Zika is an infectious disease caused by the Zika virus. Zika virus is mainly transmitted through the bite of an infected Aedes mosquito. The virus can also be spread through sex with a man or woman who has Zika, or from an infected pregnant woman to her fetus.
What are the symptoms of Zika virus infection?
Most people infected with Zika virus do not have any symptoms. For those with symptoms, the most common symptoms are fever, rash, joint pain and conjunctivitis (red eyes). Other commonly reported symptoms include muscle aches and headache. Symptoms can last several days to a week and are typically mild.
Who is most at risk?
Pregnant women traveling to or living in countries or area in the U.S. with reported mosquito-borne Zika virus or have sexual partners who travel to areas with Zika virus are most at risk. Women infected while pregnant are at increased risk of their child being born with severe birth defects. This includes microcephaly and other brain defects. If you are pregnant and you or your partner has traveled to an area with Zika, call your doctor and talk about your risk.
Which areas are known to have Zika virus?
Zika virus outbreaks are occurring in many countries and in some parts of the U.S. Specific areas where Zika virus is spreading are likely to change over time. Travelers should visit the CDC Travelers’ Health website for the most recent information: https://wwwnc.cdc.gov/travel/page/zika-travel-information.
The Centers for Disease Control and Prevention (CDC) currently recommends that women who are pregnant or trying to become pregnant consider postponing travel to countries where local spread of Zika is occurring. Women who are pregnant and do need to travel to these areas should consult with their healthcare provider. Those who do travel should strictly follow steps to avoid mosquito bites.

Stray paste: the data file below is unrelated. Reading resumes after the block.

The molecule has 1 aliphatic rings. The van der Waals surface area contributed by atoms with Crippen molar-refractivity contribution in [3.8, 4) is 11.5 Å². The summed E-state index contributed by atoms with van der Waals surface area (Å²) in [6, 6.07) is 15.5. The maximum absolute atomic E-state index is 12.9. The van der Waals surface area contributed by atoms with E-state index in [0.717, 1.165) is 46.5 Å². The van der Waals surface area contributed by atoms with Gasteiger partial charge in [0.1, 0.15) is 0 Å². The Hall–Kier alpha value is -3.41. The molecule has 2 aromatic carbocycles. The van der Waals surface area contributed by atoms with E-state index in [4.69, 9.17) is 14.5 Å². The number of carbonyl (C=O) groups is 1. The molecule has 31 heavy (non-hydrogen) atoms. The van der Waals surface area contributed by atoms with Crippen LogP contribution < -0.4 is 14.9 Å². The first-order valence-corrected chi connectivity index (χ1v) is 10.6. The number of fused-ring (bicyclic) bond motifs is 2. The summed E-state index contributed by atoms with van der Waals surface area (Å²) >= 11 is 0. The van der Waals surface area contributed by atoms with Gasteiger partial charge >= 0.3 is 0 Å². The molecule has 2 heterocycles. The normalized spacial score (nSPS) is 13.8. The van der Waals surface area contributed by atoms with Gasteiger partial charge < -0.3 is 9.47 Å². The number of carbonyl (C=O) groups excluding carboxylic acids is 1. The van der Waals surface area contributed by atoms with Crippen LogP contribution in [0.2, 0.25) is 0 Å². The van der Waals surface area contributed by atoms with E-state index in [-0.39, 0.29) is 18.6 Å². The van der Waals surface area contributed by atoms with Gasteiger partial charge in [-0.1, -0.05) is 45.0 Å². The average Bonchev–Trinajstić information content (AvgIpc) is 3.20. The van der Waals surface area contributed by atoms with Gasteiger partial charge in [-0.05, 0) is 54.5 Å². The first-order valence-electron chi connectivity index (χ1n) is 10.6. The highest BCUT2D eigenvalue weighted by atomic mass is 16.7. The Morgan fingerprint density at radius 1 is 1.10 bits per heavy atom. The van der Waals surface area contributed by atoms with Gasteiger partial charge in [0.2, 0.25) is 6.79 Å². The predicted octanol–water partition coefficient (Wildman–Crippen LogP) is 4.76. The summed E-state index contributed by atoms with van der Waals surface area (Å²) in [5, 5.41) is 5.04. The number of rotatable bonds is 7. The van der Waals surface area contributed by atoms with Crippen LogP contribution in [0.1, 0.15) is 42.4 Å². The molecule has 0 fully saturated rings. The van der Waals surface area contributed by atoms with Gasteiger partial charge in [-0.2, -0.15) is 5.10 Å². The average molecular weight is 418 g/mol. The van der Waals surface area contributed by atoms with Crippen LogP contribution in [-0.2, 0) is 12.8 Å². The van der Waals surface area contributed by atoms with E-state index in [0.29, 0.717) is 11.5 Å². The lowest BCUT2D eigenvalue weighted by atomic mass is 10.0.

The mosquitos that transmit Zika virus (Aedes aegypti or Aedes albopictus) have been sporadically detected in California, and both mosquitoes were found in parts of Orange County in 2016; however, Zika virus is not circulating in California. Returning travelers from a country with Zika transmission should avoid mosquito bites for the first week of illness to avoid transmitting the virus to others in the community.
Is there a treatment?
There is no specific treatment for Zika. Talk with your health care provider about medications to help reduce fever and pain; rest and fluids are also helpful. Those who do show symptoms usually feel better in about a week.
How do I protect myself from getting Zika?
There is no vaccine to protect against Zika infection. The most effective way to prevent Zika infection is to avoid being bitten by mosquitoes. Travelers can take the following precautions:
Wear long-sleeved shirts and long pants.
Products with one of the following active ingredients can help prevent mosquito bites. Higher percentages of active ingredient provide longer protection.
Picaridin (also known as KBR 3023, Bayrepel, and icaridin. Products containing picaridin include Cutter Advanced, Skin So Soft Bug Guard Plus, and Autan [outside the US])
Oil of lemon eucalyptus (OLE) or PMD (Products containing OLE include Repel and Off! Botanicals)
IR3535 (Products containing IR3535 include Skin So Soft Bug Guard Plus Expedition and SkinSmart)
Treat clothing and gear with permethrin or purchase permethrin-treated items.
Make sure that the hotel or lodging has air conditioning or doors and windows with tight-fitting screens.
The risk for sexual transmission of Zika virus can be eliminated by abstinence, and reduced by the correct and consistent use of condoms. It is recommended that those with possible Zika virus exposure should consider using condoms or abstaining from sex (6 months for men / 8 weeks for women), regardless of symptom status.
For Health Care Providers
Health care providers who have clinical questions, wish to arrange testing for a patient, or have a suspect case to report, should call the Epidemiology and Assessment Program at 714-834-8180.
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